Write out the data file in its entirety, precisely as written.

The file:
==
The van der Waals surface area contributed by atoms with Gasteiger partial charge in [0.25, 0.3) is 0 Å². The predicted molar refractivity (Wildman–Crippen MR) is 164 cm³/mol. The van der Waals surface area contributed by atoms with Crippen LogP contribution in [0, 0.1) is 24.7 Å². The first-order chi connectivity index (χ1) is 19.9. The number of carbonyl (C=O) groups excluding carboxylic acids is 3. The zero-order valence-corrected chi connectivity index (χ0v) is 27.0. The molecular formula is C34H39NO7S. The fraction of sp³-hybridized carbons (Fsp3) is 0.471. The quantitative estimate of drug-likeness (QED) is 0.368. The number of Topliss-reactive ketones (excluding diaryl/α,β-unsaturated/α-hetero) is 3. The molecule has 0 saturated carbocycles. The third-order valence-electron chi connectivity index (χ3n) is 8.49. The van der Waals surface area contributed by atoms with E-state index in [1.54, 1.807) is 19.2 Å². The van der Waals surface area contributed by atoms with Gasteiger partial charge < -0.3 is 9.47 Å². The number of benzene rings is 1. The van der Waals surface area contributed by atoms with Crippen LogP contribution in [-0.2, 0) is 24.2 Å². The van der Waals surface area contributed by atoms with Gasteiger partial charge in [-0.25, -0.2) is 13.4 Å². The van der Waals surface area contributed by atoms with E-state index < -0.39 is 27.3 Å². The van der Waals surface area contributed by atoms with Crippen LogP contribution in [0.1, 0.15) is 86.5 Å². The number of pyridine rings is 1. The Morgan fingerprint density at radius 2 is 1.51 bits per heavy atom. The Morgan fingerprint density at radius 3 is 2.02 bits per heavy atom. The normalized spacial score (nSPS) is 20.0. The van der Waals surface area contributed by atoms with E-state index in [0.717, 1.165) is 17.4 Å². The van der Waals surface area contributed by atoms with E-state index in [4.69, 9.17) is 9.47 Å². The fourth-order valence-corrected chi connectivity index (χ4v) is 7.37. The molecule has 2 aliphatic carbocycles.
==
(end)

The van der Waals surface area contributed by atoms with Gasteiger partial charge in [0.25, 0.3) is 0 Å². The predicted molar refractivity (Wildman–Crippen MR) is 164 cm³/mol. The van der Waals surface area contributed by atoms with Crippen LogP contribution in [0, 0.1) is 24.7 Å². The first-order chi connectivity index (χ1) is 19.9. The number of carbonyl (C=O) groups excluding carboxylic acids is 3. The zero-order valence-corrected chi connectivity index (χ0v) is 27.0. The molecular formula is C34H39NO7S. The fraction of sp³-hybridized carbons (Fsp3) is 0.471. The quantitative estimate of drug-likeness (QED) is 0.368. The number of Topliss-reactive ketones (excluding diaryl/α,β-unsaturated/α-hetero) is 3. The molecule has 0 saturated carbocycles. The third-order valence-electron chi connectivity index (χ3n) is 8.49. The van der Waals surface area contributed by atoms with E-state index in [1.54, 1.807) is 19.2 Å². The van der Waals surface area contributed by atoms with Gasteiger partial charge < -0.3 is 9.47 Å². The number of benzene rings is 1. The van der Waals surface area contributed by atoms with Crippen LogP contribution in [-0.2, 0) is 24.2 Å². The van der Waals surface area contributed by atoms with Gasteiger partial charge in [-0.25, -0.2) is 13.4 Å². The van der Waals surface area contributed by atoms with E-state index < -0.39 is 27.3 Å². The van der Waals surface area contributed by atoms with Crippen LogP contribution in [0.1, 0.15) is 86.5 Å². The number of pyridine rings is 1. The Morgan fingerprint density at radius 2 is 1.51 bits per heavy atom. The Morgan fingerprint density at radius 3 is 2.02 bits per heavy atom. The normalized spacial score (nSPS) is 20.0. The van der Waals surface area contributed by atoms with E-state index in [0.717, 1.165) is 17.4 Å². The van der Waals surface area contributed by atoms with E-state index in [4.69, 9.17) is 9.47 Å². The fourth-order valence-corrected chi connectivity index (χ4v) is 7.37. The molecule has 2 aliphatic carbocycles.